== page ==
A federal court has recently extended the count to October 31, but you should complete it well before then if you have not already done so. While the information you provide in census forms is private for 72 years, the aggregate data is crucial for many parts of American life.
Here are some reasons you should complete the census:
1. It’s constitutional: Part of Article 1, Section 2 of the Constitution reads:
“The actual Enumeration [of the population] shall be made within three Years after the first Meeting of the Congress of the United States, and within every subsequent Term of ten Years, in such Manner as they shall by Law direct.”
Being counted in the census is not just a legal requirement for all people living in the USA; it is a way we participate in the constitutional order set up by the Founders.
2. It affects your representation in Congress and the NC legislature: If you followed the link to the Constitution above, you would have found that Article 1, Section 2 deals with representation in the House of Representatives. That original purpose of the census is still hugely important today. North Carolina fell just 15,700 residents short (out of a population of 9.5 million) of getting a 14th congressional district in 2010. While we are projected to get that 14th seat this time around, a severe undercount in the census could jeopardize that.
It also affects how congressional and state districts are drawn. The General Assembly will draw districts next year. If people fail to complete their census forms, they and their communities will be underrepresented in Raleigh and Washington compared to areas where most people complete the census.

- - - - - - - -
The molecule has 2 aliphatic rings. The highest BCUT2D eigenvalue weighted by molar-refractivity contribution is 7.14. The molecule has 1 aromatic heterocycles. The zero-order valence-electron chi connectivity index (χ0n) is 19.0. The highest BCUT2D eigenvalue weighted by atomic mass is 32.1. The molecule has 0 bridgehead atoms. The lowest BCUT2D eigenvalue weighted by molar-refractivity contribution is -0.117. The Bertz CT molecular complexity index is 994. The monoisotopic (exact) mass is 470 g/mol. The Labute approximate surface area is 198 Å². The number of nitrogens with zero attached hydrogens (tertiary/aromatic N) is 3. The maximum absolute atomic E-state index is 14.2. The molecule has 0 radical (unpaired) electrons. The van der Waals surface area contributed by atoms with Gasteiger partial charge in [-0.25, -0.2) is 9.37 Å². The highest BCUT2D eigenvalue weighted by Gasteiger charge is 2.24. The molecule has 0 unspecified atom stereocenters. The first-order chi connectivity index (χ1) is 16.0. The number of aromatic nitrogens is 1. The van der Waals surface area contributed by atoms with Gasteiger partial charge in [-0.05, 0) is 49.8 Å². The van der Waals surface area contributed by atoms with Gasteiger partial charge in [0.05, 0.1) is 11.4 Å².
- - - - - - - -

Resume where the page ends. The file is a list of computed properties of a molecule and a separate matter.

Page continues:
3. It helps businesses plan and thrive: Business use census population data to help determine where to go to reach underserved markets or find niche markets:
If your company buys, or perhaps even does its own, market research, chances are that the basis of that research is census data. Few surveys get even close to the quantity or quality of data produced from the census.
By helping provide accurate information about your community, you are providing businesses with the data they need to grow and hire new workers.
4. It affects the distribution of federal funds: While the census does not directly affect entitlement programs (which are based on individual applications). It does influence the formulas used to distribute federal assistance programs and grants to states. As they are not entitlements, the amount spent in those programs is set by Congress, so an undercount in North Carolina does not save any taxpayer money since those funds would simply go to other states that did not have an undercount.
Bonus reason: say hello to your descendants: While your information will remain private for 72 years, once it does become public, it could serve as a resource for your descendants to learn more about your life.
What you can do: If you have not already completed the census questionnaire, click this link and complete it today.